Chrysabelle and Mal’s interactions ripple with tension and unspoken desire. They like each other, but both think it’s a bad idea. The complexity of their fight against intimacy is made exponentially complicated by the fact Chrysabelle needs Mal’s saliva to keep existing. Normally, she’d get that through a bite when he fed on her coveted Comarré blood, but Mal refuses to drink from anyone. That means they need to kiss. And pretend that doesn’t stir up emotions.
With action scenes — think fight training — and being locked away in a bedroom together, the electricity between these two continually increases. As a reader I kept wanting them to admit something, but they’re not ready. You see, Painter is like so many of my other favorite authors in giving us the slow build. I highly doubt she’ll let all that chemistry go to waste in the forthcoming books in the series, but Painter is going to make us wait for it. Chrysabelle and Mal are going to have to come to terms with their emotions before the sparks fly.
So many hero/heroine duos have stifling sexual tension and a handful have authors who know how to make us work for it.
Merit and Ethan. Chloe Neill made a pair who constantly challenge one another in her Chicagoland Vampires series (first book: Some Girls Bite). Half the time they hate each other. And just like Merit, we keep thinking about Ethan being an asshole, but remembering those moments of honesty… and those stunning green eyes.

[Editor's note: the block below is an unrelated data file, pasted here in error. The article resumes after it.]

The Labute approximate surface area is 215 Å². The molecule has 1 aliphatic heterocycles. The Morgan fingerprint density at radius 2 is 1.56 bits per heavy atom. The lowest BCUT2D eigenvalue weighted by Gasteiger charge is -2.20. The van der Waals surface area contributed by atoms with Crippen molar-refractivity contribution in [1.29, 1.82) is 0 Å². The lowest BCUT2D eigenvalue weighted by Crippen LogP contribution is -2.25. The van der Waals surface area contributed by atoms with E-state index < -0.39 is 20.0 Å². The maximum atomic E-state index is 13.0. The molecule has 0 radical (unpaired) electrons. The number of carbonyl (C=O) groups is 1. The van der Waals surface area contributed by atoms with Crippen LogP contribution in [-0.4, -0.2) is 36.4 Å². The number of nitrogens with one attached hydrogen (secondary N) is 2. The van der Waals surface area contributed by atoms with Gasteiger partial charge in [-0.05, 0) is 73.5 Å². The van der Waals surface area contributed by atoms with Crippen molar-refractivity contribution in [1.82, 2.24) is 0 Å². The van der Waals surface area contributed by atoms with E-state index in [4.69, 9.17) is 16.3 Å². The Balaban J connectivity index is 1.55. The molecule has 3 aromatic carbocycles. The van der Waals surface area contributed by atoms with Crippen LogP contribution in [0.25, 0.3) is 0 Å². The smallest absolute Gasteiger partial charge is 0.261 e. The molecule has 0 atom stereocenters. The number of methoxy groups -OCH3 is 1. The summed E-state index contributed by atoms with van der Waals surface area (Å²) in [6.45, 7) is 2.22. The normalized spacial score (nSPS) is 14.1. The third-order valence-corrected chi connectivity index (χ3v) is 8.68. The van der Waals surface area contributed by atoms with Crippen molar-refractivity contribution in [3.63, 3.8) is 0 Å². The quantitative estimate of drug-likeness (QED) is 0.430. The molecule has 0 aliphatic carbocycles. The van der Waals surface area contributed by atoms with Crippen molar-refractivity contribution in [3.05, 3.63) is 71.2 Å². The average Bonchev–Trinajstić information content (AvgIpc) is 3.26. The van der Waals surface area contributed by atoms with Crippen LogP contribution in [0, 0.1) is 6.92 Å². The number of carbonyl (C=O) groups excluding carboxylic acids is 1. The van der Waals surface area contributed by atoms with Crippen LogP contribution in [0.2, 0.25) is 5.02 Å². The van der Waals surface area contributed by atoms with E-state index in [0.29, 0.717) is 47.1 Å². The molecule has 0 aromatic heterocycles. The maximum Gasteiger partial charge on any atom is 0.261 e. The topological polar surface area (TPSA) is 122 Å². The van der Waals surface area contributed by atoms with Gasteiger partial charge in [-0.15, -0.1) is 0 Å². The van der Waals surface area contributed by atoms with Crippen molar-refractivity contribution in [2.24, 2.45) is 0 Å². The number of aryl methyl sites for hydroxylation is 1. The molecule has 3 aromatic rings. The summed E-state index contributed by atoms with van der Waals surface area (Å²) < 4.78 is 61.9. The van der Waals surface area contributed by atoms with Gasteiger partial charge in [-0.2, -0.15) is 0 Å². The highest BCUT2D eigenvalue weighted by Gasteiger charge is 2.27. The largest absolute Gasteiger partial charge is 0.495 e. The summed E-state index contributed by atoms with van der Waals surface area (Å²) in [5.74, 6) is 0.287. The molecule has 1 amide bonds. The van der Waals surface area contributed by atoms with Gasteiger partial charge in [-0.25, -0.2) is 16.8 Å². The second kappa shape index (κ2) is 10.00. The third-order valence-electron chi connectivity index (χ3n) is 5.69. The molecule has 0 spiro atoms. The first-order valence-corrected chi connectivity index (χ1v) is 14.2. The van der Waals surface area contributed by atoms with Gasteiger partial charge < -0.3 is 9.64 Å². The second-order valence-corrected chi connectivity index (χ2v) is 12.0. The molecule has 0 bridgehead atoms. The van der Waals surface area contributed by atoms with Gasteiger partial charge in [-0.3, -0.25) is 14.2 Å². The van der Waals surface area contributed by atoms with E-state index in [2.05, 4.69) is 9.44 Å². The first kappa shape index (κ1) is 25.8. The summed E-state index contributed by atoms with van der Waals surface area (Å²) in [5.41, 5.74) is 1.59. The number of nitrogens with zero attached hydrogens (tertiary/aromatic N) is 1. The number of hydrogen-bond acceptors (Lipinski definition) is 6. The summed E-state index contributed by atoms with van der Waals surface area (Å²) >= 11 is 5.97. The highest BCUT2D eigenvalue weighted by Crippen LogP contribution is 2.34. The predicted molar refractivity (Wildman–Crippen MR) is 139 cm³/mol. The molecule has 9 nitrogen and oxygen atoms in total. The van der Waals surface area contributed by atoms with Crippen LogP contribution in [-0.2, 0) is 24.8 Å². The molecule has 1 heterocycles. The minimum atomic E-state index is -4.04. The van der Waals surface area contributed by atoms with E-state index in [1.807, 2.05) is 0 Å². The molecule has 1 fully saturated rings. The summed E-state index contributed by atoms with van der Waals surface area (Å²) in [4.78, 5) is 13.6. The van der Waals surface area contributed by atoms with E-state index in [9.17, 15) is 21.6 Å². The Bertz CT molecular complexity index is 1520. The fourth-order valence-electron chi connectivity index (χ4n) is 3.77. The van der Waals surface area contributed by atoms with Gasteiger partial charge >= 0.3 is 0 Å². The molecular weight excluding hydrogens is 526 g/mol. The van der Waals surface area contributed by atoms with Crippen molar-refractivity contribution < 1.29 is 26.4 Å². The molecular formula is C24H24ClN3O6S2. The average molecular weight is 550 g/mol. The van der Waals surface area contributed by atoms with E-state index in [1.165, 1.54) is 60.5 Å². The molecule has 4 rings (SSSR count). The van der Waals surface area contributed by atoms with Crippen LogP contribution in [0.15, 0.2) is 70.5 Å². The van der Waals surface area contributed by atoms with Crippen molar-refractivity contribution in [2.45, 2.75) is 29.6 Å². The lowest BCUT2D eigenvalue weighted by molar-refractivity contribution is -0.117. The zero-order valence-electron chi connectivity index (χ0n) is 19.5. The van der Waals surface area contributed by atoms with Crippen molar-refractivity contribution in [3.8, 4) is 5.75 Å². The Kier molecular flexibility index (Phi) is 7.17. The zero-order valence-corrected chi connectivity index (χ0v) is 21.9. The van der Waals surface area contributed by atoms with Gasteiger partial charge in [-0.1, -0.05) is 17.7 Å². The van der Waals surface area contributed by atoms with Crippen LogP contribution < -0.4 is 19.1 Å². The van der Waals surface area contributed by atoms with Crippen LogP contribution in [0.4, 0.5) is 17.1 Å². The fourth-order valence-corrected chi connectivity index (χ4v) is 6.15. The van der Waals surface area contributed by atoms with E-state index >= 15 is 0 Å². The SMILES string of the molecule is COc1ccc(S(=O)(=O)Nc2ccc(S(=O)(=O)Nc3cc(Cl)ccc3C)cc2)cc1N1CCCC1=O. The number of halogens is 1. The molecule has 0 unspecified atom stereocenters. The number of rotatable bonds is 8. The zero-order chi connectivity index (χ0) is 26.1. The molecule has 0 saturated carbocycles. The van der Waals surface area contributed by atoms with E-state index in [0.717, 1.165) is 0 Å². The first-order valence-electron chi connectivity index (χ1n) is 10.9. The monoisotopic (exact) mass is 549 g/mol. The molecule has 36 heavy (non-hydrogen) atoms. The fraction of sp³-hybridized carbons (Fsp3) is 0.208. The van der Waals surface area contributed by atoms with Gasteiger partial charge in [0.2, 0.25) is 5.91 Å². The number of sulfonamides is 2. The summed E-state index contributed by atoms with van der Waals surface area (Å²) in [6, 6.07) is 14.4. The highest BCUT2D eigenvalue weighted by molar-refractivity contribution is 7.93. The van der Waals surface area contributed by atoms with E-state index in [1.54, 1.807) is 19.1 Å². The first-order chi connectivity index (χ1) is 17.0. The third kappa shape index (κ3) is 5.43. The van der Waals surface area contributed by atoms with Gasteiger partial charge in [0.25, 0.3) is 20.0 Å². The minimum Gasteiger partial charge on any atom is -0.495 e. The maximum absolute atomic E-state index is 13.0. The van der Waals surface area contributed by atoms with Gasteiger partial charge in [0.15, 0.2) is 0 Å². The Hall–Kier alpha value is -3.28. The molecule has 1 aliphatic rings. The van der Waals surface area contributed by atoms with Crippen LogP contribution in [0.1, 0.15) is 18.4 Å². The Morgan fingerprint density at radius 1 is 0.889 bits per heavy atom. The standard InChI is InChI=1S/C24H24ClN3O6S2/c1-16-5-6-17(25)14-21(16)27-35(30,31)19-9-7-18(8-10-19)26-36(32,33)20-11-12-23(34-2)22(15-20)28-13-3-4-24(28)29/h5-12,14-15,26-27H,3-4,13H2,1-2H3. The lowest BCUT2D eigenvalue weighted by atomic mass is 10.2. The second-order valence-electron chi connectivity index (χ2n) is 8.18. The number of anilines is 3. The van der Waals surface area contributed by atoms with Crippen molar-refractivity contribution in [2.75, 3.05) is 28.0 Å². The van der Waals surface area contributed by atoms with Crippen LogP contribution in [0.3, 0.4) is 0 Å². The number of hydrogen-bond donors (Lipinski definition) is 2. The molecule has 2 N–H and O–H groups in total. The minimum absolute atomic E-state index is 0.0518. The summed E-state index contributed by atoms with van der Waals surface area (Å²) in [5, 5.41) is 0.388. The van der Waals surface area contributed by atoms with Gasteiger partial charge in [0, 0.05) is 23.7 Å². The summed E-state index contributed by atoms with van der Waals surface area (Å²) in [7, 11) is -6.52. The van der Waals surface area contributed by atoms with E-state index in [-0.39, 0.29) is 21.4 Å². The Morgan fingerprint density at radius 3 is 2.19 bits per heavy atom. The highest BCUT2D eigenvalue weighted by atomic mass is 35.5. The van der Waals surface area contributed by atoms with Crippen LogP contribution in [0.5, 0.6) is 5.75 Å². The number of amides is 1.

Rose and Dimitri. Richelle Mead made us wait three long books in a will they, won’t they battle in her Vampire Academy series (first book: Vampire Academy). He’s seven years her senior and while he’s admitted his interest, he recognized the importance of staying apart. But the chemistry sizzled, and it was undeniable that these two were kindred spirits. In solo sparring sessions, the electricity between the two was palpable. When these two finally come together every reader offers an audible “finally.”
MacKayla and Barrons. In Karen Marie Moning’s Fever series, her characters may eventually be in love, but they won’t say it. At first Barrons is cruel to MacKayla, finding her naive and only mildly useful. As things progress we see is affection in his reactions to her trip to Faery, his need to protect her and keep her safe. And, yet, he fights to keep his distance. He doesn’t want to be loved. (Also, apparently has issues with nice girls baking cakes for him.) All that said, their chemistry — even from the first book Darkfever — is undeniable. And when things finally come together for these two, it can only be described as explosive.
What about you? Which couples were worth the wait? Who frustrated you the most?